Thomas Awiapo

Thomas Awiapo: Peace Elections for Africa

CRS Ghana’s Thomas Awiapo shares his thoughts on a workshop in Accra, Ghana organized by CRS and SECAM (Symposium of Episcopal Conference of Africa and Madagascar) to promote peaceful elections in Africa.

“Those who expect to reap the blessings of freedom must, like men, undergo the fatigue of supporting it.”
—Thomas Paine, 1777.

It is in this spirit and through a passionate desire to promote peaceful elections in Africa that Catholic Relief Services and the Symposium of Episcopal Conference of Africa and Madagascar have brought together Church leaders and CRS staff from across the continent to reflect on ways to promote violence-free elections and give peace a chance.

It might interest you to know that next year—2012—many African countries will be celebrating 50 years of independence, a time of nationhood and a time of self-governance. I’d like to say congratulations in advance to these countries. Also, between now and December 2012, 22 African countries will be holding presidential and parliamentary elections. Wow! This is so reassuring and a great sign of hope. Africa is gradually moving away from coups d’état—which have cost Africa many precious lives and have retarded development.

As the Most Rev. Paul Bemile, Bishop of Wa Diocese and chair of the Peace and Justice Commission of the Ghana Catholic Bishops Conference, speaking at the workshop said, “The workshop on promoting peaceful and credible elections in Africa could not have come at a more opportune time than this. As Christians, we love peace, we pray for peace and we work for peace. However, just as the untrained soldier is at the mercy of his enemy, the uninformed Christian is incapable of prevailing against the forces of evil in the world of politics. We need knowledge, skills and the relevant information to help Christians make informed decisions and choices in order to bring about peaceful elections and this is exactly what this workshop hopes to achieve”. Bishop Bemile then entreated participants to enjoy the workshop and make sure it bears fruit that will bring peace to the continent of Africa and the world as a whole.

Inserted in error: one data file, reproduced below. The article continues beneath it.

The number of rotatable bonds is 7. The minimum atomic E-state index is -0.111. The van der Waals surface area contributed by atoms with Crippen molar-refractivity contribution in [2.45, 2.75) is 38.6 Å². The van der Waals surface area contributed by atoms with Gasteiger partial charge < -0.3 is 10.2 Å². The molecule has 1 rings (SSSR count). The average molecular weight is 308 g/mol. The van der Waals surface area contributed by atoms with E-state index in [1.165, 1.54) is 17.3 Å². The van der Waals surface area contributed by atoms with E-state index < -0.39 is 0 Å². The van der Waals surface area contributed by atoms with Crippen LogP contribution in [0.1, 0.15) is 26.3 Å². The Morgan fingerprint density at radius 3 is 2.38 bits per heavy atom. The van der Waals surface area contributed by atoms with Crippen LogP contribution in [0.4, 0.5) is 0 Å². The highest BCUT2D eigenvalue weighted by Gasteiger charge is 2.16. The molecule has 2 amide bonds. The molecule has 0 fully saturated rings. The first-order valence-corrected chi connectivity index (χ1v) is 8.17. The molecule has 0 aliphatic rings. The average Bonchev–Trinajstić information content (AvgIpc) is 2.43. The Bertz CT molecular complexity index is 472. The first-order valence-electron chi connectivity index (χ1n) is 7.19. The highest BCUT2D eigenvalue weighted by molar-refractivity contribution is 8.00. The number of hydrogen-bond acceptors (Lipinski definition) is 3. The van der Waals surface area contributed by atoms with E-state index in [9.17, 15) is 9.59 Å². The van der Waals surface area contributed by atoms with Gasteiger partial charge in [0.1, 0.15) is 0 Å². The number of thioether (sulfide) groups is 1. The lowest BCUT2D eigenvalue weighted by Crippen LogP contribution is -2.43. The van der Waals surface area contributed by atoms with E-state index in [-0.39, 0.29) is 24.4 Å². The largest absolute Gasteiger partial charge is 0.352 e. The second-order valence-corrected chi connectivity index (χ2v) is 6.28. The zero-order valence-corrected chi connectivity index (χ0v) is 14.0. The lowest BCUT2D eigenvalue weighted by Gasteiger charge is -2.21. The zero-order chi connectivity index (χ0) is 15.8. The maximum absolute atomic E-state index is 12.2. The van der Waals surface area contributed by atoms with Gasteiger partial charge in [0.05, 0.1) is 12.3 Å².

A lot was said, a lot was learned at the workshop. Great insights and best practices were shared. I personally will leave the workshop as a better instrument of peaceful elections than I have ever been and I have no doubt that my fellow participants will be the same.

After all was said and done, Most Rev. Alexio Muchabawa of Zimbabwe, a key participant of the workshop, urged all participants to pray and pray for peaceful elections in Africa because we cannot underestimate the great power of prayer.

I sincerely share the bishop’s call to prayer for peace. And permit me to quote Learned Hand, a jurist who once said, “I often wonder whether we do not rest our hopes too much upon constitutions, upon laws and courts. These are false hopes, believe me, these are false hopes. Liberty lies in the hearts of men. When it dies there, no constitution, no law can save it.”

I invite you to pray without ceasing for hearts to be changed so that attitudes and behaviors will also change and that we will see peaceful elections.

Remember, as peace loving people, we must be prepared to sacrifice our lives on the altar of justice so that Africa can experience the joy of living in peace and harmony. This is a tough call and requires great sacrifice and I hope that we can find encouragement and consolation in the promise of Christ; “Blessed are the peacemakers, they shall be called children of God.”

–Thomas Awiapo
As a child in Ghana, Thomas Awiapo was a beneficiary of CRS school feeding programs. Now, as an adult, he works for CRS Ghana and travels to the United States annually to tell his inspiring story to American Catholics at schools, parishes and communities. Thomas will be a featured guest blogger and will be reporting from Ghana about the issues he witnesses firsthand.

Watch the video: Empowered for Life: The Thomas Awiapo Story.

Share on Twitter


Leave a Comment

Comments are moderated and generally will be posted if they are on-topic and not abusive.